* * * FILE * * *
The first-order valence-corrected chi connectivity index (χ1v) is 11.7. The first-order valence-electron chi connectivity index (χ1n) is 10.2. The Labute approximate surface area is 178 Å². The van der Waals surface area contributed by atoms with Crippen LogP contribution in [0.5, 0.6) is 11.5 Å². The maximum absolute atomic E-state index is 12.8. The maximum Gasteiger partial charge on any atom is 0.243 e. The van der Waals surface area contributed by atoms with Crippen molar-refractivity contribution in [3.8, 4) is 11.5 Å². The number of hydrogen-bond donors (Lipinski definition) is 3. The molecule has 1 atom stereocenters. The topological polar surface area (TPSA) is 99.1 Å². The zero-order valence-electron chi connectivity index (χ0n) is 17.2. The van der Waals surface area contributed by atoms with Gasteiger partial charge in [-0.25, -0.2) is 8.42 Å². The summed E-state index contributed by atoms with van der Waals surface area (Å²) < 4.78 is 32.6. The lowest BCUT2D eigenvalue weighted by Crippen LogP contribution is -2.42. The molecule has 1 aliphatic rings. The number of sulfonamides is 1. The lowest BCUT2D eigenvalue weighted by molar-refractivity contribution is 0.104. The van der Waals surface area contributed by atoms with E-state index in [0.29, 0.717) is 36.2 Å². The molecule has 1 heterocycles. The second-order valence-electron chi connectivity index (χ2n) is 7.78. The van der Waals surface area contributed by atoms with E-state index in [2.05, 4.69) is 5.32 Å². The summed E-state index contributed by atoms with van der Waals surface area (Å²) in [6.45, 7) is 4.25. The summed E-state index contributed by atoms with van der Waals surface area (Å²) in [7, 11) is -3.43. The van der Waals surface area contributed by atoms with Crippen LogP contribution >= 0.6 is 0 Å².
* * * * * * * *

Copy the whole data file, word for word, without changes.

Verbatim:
The first-order valence-corrected chi connectivity index (χ1v) is 11.7. The first-order valence-electron chi connectivity index (χ1n) is 10.2. The Labute approximate surface area is 178 Å². The van der Waals surface area contributed by atoms with Crippen LogP contribution in [0.5, 0.6) is 11.5 Å². The maximum absolute atomic E-state index is 12.8. The maximum Gasteiger partial charge on any atom is 0.243 e. The van der Waals surface area contributed by atoms with Crippen molar-refractivity contribution in [3.8, 4) is 11.5 Å². The number of hydrogen-bond donors (Lipinski definition) is 3. The molecule has 1 atom stereocenters. The topological polar surface area (TPSA) is 99.1 Å². The zero-order valence-electron chi connectivity index (χ0n) is 17.2. The van der Waals surface area contributed by atoms with Gasteiger partial charge in [-0.25, -0.2) is 8.42 Å². The summed E-state index contributed by atoms with van der Waals surface area (Å²) < 4.78 is 32.6. The lowest BCUT2D eigenvalue weighted by Crippen LogP contribution is -2.42. The molecule has 1 aliphatic rings. The number of sulfonamides is 1. The lowest BCUT2D eigenvalue weighted by molar-refractivity contribution is 0.104. The van der Waals surface area contributed by atoms with E-state index in [0.29, 0.717) is 36.2 Å². The molecule has 1 heterocycles. The second-order valence-electron chi connectivity index (χ2n) is 7.78. The van der Waals surface area contributed by atoms with E-state index in [2.05, 4.69) is 5.32 Å². The summed E-state index contributed by atoms with van der Waals surface area (Å²) in [6.45, 7) is 4.25. The summed E-state index contributed by atoms with van der Waals surface area (Å²) in [7, 11) is -3.43. The van der Waals surface area contributed by atoms with Crippen LogP contribution >= 0.6 is 0 Å².